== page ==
- outdoor performances in front of a live audience and indoor rehearsals in COVID-19 secure venues. Indoor rehearsals and indoor performances for broadcast should only happen where no audience is present.
- smaller-scale indoor performances can be piloted in COVID-19 secure venues once approved by the Government
From 13 July the following businesses were allowed to reopen:
- close contact services, such as nail bars, salons, tanning booths, spas, massage parlours, tattoo parlours and body piercing studios. Only services that do not involve work in the highest risk zone – directly in front of the face – should be made available to clients, in line with government guidance.
From 25 July the following businesses were allowed to reopen:
- sports facilities and venues, including such as indoor gyms, fitness and dance studios, indoor swimming pools and indoor water parks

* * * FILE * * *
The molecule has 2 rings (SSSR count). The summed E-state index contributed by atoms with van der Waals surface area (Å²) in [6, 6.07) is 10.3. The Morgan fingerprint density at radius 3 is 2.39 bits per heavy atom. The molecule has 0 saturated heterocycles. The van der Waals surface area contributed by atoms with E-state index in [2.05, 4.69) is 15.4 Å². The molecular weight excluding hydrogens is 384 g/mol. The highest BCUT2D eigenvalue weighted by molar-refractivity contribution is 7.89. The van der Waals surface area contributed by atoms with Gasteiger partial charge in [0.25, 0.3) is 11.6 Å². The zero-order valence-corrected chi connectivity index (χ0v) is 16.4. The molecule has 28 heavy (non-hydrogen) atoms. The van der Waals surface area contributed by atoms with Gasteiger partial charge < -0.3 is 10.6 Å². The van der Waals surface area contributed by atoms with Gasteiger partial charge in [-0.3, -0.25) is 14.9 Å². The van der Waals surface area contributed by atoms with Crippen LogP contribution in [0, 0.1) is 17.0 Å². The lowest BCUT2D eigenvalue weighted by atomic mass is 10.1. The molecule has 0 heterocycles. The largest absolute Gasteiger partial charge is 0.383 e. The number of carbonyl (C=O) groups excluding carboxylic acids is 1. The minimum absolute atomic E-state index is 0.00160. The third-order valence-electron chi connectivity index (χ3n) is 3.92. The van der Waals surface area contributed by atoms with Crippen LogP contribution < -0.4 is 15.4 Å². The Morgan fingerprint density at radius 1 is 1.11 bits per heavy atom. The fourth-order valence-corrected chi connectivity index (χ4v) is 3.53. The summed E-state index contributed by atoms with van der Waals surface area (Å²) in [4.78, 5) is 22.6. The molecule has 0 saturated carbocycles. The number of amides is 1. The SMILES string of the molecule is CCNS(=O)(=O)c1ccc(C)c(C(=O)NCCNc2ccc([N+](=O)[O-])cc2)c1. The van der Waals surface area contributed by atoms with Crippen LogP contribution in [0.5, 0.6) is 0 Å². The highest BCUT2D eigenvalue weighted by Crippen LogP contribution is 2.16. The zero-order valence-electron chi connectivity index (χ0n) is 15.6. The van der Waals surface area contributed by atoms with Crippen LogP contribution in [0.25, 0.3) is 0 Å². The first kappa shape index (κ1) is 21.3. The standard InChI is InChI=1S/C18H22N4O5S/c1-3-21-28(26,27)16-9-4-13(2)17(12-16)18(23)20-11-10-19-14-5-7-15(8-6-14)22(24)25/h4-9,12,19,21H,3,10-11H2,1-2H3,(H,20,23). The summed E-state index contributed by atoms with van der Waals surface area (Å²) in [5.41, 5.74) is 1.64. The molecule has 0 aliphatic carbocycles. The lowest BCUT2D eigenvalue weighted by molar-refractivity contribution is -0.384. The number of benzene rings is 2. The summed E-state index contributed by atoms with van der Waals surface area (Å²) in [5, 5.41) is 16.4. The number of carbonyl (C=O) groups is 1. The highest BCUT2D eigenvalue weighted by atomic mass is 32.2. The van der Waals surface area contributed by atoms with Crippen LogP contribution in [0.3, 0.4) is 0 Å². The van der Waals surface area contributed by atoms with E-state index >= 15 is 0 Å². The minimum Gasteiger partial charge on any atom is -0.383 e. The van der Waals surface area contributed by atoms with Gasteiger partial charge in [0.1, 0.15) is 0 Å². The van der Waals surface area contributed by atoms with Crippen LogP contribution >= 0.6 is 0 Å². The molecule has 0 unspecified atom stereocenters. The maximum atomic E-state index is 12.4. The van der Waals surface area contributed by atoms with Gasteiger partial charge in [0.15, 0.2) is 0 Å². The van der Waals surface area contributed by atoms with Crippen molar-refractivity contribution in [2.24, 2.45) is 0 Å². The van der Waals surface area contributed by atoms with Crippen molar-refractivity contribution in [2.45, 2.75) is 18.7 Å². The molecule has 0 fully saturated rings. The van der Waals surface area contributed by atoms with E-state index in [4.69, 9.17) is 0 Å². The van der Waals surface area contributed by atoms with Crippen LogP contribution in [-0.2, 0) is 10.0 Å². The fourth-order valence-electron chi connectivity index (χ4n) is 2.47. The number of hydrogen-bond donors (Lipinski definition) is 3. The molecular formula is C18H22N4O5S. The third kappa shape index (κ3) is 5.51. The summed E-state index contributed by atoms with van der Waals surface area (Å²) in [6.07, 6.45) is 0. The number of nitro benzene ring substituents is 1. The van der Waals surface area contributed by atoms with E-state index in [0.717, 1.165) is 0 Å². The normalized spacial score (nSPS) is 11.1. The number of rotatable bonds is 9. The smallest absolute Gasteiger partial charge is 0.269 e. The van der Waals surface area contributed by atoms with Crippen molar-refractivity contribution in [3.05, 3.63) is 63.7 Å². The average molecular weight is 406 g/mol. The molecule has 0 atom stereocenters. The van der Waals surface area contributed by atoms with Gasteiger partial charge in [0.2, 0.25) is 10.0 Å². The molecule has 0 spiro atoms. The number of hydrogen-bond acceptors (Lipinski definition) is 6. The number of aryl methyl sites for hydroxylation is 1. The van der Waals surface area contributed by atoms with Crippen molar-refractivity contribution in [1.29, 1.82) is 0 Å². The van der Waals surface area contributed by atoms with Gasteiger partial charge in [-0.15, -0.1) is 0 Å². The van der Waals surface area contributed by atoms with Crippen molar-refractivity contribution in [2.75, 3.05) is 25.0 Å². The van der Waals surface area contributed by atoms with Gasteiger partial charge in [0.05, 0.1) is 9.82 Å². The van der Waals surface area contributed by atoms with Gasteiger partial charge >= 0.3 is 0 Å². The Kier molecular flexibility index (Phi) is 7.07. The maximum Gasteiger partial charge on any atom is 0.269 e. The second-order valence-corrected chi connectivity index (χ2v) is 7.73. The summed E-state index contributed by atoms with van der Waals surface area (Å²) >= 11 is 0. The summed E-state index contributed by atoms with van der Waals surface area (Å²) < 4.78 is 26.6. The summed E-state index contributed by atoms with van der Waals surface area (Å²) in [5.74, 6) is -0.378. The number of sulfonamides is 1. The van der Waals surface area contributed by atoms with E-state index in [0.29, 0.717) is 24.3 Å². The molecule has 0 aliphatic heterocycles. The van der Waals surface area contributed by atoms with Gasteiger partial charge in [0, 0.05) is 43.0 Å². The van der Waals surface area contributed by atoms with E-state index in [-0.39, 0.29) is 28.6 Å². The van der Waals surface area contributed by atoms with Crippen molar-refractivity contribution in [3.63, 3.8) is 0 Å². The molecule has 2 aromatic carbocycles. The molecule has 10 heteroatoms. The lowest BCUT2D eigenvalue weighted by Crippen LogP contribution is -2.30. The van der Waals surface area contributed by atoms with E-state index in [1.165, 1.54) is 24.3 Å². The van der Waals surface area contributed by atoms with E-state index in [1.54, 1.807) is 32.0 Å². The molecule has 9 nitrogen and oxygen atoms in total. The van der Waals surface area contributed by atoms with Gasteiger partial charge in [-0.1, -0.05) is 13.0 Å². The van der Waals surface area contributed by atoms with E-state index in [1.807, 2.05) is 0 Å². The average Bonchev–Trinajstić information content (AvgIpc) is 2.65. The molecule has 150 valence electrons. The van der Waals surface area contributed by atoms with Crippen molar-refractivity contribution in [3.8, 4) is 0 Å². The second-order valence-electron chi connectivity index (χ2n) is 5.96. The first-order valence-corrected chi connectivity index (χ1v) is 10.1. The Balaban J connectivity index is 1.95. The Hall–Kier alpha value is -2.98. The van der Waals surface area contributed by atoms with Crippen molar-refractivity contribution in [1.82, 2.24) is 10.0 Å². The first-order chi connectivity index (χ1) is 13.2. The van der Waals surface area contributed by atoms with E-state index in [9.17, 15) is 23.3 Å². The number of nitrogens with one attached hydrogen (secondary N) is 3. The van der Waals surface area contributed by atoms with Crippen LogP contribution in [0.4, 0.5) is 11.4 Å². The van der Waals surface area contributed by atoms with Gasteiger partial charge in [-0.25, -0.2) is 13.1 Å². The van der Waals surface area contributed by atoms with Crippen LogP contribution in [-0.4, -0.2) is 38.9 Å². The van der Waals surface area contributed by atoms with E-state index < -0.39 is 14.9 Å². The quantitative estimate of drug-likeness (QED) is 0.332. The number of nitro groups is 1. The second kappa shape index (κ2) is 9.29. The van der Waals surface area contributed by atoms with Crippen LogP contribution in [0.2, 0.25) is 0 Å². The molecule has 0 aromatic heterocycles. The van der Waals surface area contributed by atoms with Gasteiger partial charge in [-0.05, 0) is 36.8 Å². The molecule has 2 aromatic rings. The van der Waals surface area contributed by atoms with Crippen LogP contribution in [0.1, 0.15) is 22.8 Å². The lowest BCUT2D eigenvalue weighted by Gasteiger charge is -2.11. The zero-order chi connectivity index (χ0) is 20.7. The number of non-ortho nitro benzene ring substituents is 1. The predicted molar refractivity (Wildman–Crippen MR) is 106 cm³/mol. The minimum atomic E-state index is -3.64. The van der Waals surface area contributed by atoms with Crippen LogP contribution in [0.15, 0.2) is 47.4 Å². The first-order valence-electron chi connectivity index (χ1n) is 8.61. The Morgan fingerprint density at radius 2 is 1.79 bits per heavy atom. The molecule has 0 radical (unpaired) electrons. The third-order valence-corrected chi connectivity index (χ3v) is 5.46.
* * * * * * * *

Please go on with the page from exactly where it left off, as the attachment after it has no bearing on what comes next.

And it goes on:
From 15 August the following businesses are allowed to reopen:
- Bowling alleys
- Indoor skating rinks
- Indoor play areas, including soft-play areas
- Indoor theatres, music and performance venues can reopen with socially distanced audiences
- Beauty salons, tattoo studios, spas and barbers across England will be able to offer all close contact services
New restrictions were announced by the Government on 22 September to help reduce the number of Covid-19 infections during the winter. The restrictions below will, potentially, last until March 2021: